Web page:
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The Brain Health Initiative in Lakewood Ranch held an event on Tuesday, May 18, to honor its Brain Health Scholars Program, which involves more than 60 local high school students who volunteered their time with the initiative over the last year. Each scholar learned to keep their brains sharp and healthy when moving on to college and a career. The keynote speaker was Dr. Lisa Genova, a Harvard graduate, neuroscientist and New York Times bestseller, with books like Still Alice, which was adapted into an Oscar-winning film.

Genova's recent book, Remember, explains to readers how forgetfulness is a normal part of life. She details how factors like sleep, stress and emotion and context can impair memory formation, storage and retrieval. In her talk, she explains the three differences between normal forgetfulness and the early warning signs of Alzheimer's disease.

Dr. Lisa Genova

"There are three kinds of forgetting that are totally normal whether you are 20 or 80 years old," says Genova. These are: 

1. Episodes where you ask yourself, "where did I put my...?"

This can refer to when you misplace items easily and instantly blame your memory. Genova says 99 percent of the time, you didn't forget anything. You are just distracted. You weren't paying attention to where you set down your glasses, keys, etc. in the first place. "Paying attention is the first necessary ingredient in creating memory," says Genova. "It is going to last longer than in the present moment. You cannot remember later what you don't pay attention to now."

2. Episodes where you forget names of people or things.

Genova says this happens to all of us. Proper nouns are more difficult for our brains to remember than common nouns. This has to do with the neuro-connectors involved in remembering these things. "When the name feels like it's on the tip of your tongue, there's another reason why you get to it," says Genova. "Along the way, you come up with loosely related words, therefore focusing on the wrong target." This is a byproduct of how our brains are organized, and there is no harm in Googling the answer.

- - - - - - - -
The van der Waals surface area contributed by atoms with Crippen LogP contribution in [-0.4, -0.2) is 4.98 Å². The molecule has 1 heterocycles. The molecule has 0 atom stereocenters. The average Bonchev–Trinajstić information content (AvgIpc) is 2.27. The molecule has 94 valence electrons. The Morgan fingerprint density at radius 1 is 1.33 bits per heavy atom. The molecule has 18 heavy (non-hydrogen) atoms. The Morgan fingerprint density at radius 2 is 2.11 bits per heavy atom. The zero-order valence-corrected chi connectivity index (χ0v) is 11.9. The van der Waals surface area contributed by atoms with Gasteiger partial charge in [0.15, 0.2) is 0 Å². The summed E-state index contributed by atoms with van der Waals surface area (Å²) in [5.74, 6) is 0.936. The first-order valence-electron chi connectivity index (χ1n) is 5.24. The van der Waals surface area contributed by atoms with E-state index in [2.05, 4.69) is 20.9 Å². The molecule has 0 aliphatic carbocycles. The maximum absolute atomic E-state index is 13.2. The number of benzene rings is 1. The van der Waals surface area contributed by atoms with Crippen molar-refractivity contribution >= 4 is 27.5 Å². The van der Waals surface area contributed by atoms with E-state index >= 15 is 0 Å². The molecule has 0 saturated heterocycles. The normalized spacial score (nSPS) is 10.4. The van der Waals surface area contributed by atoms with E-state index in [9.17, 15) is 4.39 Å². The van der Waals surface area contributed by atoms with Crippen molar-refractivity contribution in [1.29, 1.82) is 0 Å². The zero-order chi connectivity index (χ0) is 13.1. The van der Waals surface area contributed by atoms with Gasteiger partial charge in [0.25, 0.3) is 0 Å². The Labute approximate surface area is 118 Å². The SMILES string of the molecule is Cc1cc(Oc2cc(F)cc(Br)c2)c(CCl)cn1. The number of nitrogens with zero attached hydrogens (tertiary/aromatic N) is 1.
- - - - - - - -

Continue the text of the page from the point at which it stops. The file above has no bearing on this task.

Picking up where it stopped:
3. Episodes where you say, "why did I come into this room?"

You may think your memory is failing you, but it's normal. This experience has to do with perspective memory, or what you plan to do later. "These memories are really tough for human brains unless the right cues are available at the right place and time," says Genova. "Outsource this job by making to-do lists or writing everything down. Unless the habit is already engrained in your brain, you are going to forget it." If you forget why you are in a room, go back to the previous room in your house and look around for context clues. You'll most likely remember what you were searching for in the first place.

Genova also explain what Alzheimer's symptoms would look like in these scenarios:

If you lose your car the in parking lot, find it, but don't remember how you got there, it could be cause for concern. Or, if you're standing in front of your car and don't recognize it, or don't remember how to use it. If you've misplaced your phone, keys, etc. and once you've found them, forget how to use them or what they are for, this can be an early sign of Alzheimer's.

Keep in mind that lapses in memory could also be related to other health issues like lack of sleep or B12 deficiency.

Brain Health Initiative logo.

What are the things we can consider when keeping our brains healthy and fighting the risk of Alzheimer's disease?

1. Sleep.

"If you are frequently feeling foggy with respect to memory and forgetting things out of the ordinary, take a look at your sleep patterns," says Genova. Chronically sleep- deprived people will experience what's like amnesia and dementia. We are biologically busy when asleep, so we need 7-9 hours, in order for our hippocampus, or the place that stores memories, to fully consolidate the memory information.

The frontal lobe will also have a hard time paying attention and retaining information the day after a poor night's sleep. When you are sleeping, cells in the brain called glial cells, or janitors of the brain, clear away any metabolic debris and amyloid plaque buildup. Genova says when this buildup reaches a tipping point, around 15-20 years of accumulation, that creates a runaway train that is Alzheimer's. Getting enough sleep will help prevent this.

2. Regulate caffeine intake.

Caffeine is actually really good for the memory. It increases attention throughout the day, thereby boosting memory. But be careful when you are caffeinating, in order to get proper sleep.

3. Decrease the temperature in your room a few degrees.

A cooler room will make for a better night's sleep.

4. Avoid alcohol to get to bed.

Alcohol does not aid sleep and can interfere with REM sleep, the portion of deepest, restorative sleep.

5. Write down your thoughts before sleep.

Writing down what you are worried about before heading to bed can help clear anxious thoughts that keep us awake at night.

6. Eat for heart and brain health and exercise daily.

A brisk walk four times a week can be just enough to help reduce the risk of Alzheimer's.

7. Learn new things.

Staying cognitively and socially active are important for keeping the brain stimulated through all phases of life. Learn a new language or explore a part of town you never have before. Talk walks in new areas, or with friends, or pick up a new hobby.

While Alzheimer's is typically a genetic disease, there are ways that you can alter your lifestyle to help prevent the severity and risk of the disease in your life. Making small changes every day, and understanding that a little forgetfulness here and there is normal, is a big part of the process of keeping our brains sharp.

To learn more about the Brain Health Initiative, click here. To find Dr. Lisa Genova's work, click here.

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